2 focus surveys in side channels to do “probability of direction” surveys with USGS. Working with USFWS to pit tag mussels to do long term assessments. Visual and eDNA surveys at 25 sites. Host fish work (IDFG and USGS).

David Cowles: Lake sampling.

Lusha Tronstad: done for amphibians

Kate Holcomb have you looked for host fish and glochidia on fish?

Dorene: We have not done that. It’s a big busy river with lots of priorities.

Short side conversation about eDNA sampling in lentic and lotic habitat.

  1. Corbicula fluminea and other AIS research at the Aquatic Ecology Laboratory, Washington State University (Steve Bollens, Washington State University)

Dr. Bollens at School of environment and science. Director of Myers point research station, 

AND co-director of aquatic ecology lab at WSU Vancouver (WA) with Gretchen Rollwagen-Bollens: we do Microbes to Fish.: https://labs.wsu.edu/aquatic-ecology/

New emphasis: harmful algal blooms and AIS. Planktonic invaders.Corbicula velgiers dominated summer water columns. Started looking at adults (growth rates, habitat associations of lower Columbia, competitive interactions (corbicula vs FWM). Planning on collaborating with CTUIR, USGS research lab, Xerces.) Steve welcomes future collaboration with him and the workgroup. 

Thanks workgroup for the inclusion (and the workgroup thanks Steve!)

Dorene: got any students interested in working in Boise River.

Steve: We are very interested in supporting graduate students. 

Emilie Blevins: could corbicula be a vector for freshwater mussel disease?

Steve: a little out of our scope, but very interesting. Corbicula is widespread and abundant, but can’t speak to the vector.

  1. Bear River, Wyoming mussel eDNA study update (Lusha Tronstad, Wyoming Natural Diversity Database)

Distribution of MAFA and ANCA in Bear RiverWyoming. How far can we detect with eDNA. Main focus is California Floaters. Hard to see because of the turbid river, Using Torrey Rodgers multi spp primers. Black (negative controls) all came back negative. Water chemistry didn’t explain FWM distribution. eDNA does not seem to be traveling far in the bear river. Thick Biofilm in the streams. Only found adult mussel shells. Concerned about reproduction. Want to follow up in areas with CA floater to find information about age and reproduction.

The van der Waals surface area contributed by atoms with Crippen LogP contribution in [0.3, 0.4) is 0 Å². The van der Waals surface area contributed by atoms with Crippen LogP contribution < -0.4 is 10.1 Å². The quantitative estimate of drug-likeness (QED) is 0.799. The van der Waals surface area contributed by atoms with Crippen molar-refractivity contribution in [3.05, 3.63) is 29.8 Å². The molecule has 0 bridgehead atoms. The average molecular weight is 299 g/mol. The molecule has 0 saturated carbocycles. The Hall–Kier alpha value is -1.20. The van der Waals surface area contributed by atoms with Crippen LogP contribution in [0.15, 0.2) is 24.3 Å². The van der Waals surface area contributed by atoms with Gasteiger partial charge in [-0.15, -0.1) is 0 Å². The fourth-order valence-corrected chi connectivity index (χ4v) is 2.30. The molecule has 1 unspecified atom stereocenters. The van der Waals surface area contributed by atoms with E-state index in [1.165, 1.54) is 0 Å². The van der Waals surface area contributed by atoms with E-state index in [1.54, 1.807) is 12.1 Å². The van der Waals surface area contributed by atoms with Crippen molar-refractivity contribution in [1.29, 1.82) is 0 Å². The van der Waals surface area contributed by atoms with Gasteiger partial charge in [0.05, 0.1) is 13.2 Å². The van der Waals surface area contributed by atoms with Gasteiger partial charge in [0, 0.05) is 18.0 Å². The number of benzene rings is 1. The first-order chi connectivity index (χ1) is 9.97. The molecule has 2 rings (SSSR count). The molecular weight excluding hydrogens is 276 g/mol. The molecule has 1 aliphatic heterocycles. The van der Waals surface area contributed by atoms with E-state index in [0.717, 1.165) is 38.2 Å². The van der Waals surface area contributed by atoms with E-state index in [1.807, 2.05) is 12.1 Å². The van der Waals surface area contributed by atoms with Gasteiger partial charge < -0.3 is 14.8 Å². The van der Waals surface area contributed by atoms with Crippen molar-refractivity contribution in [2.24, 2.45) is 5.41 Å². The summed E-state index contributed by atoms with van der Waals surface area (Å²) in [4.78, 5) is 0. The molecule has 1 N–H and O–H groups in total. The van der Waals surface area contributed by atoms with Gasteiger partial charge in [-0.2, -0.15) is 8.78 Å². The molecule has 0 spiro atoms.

Almeta Helmig: How did you determine frequency of eDNA sampling

Lusha: Tried for every 500m, but limited by private land access to site

Dorene MacCoy: Is poster available? Did you do visual surveys?

Lusha: yes (Emilie will distribute to the workgroup). We did visual surveys in the past but one outcome of this project is to guide future surveys

Dorene: How deep do these things go? Are we just missing them? The photic zone doesn’t seem to monitor them. Thinking about sonar surveys.

Lusha: they are as deep as they can go.

Celeste: on Willamette we excavated mussels 20cm under the substrate. They can be really deep in areas where oxygen is available.

Emile: Doug Nemath (USFWS) found mussels ~1 foot into substrate.


  1. Joel Sauder: Idaho eDNA
    End of year funding allowed for eDNA sampling. Mining already collected data at USGS Rocky Mountain Research Station (noted above). Targeting Ridged mussel, but using Torrey Rodgers multiplex. Laying groundwork for sampling in 2022.

Dorene MacCoy: USGS gauge eDNA samples and BOR eDNA samples are out there to be mined if allowed. Might be regulatory. 

Discussion of open eDNA atlas and regulatory/hidden/protected datasets. How we can capitalize and who to contact.

Joel: Right now we are trying to put dots on a map.

 Xerces Society mussel program update (Emilie Blevins)

-Posted seasonal FWM surveyors positions for 2021. Please spread the word!

-please remember to disinfect: VIRKON Disease work has been delayed due to Covid and no real updates. Also in BMPs.

River Democracy Act: https://oregonwild.org/celebrate-river-democracy-act-2021 Williamson River included here at Xerces nomination.

Xerces has funds to assist in pre-project surveys and restoration planning in Oregon. Please reach out to Emilie if you have a project.

OPB Article looking a pesticides in Oregon waters featuring mussels: https://www.opb.org/article/2021/03/17/forest-pesticides-found-downstream-in-coastal-oregon-waters/

  1. Other business

Reminder about the FMCS virtual symposium
FMCS meeting coming up 10 members presenting and ~12 western mollusk presentations.

Other information from workgroup members

Kate Holcomb: we have one good river with MAFA in Utah. But a researcher found a new site/population/individual when snorkeling for fish in a beaver restoration project. More to come.

James Barron (USFWS Abernathey Tech center) MAFA. A number of MAFA held at the facility (group of 10) released glochidia in late Feb. The water was barely over 8 C. Propagated new MAFA cohort on steelhead (O. mykiss) with light inoculation (couple hundred per fish) Surprised at early date of congulatante response. Have 1-year old MAFA, and 3 groups of brood stock (~60 adult mussels).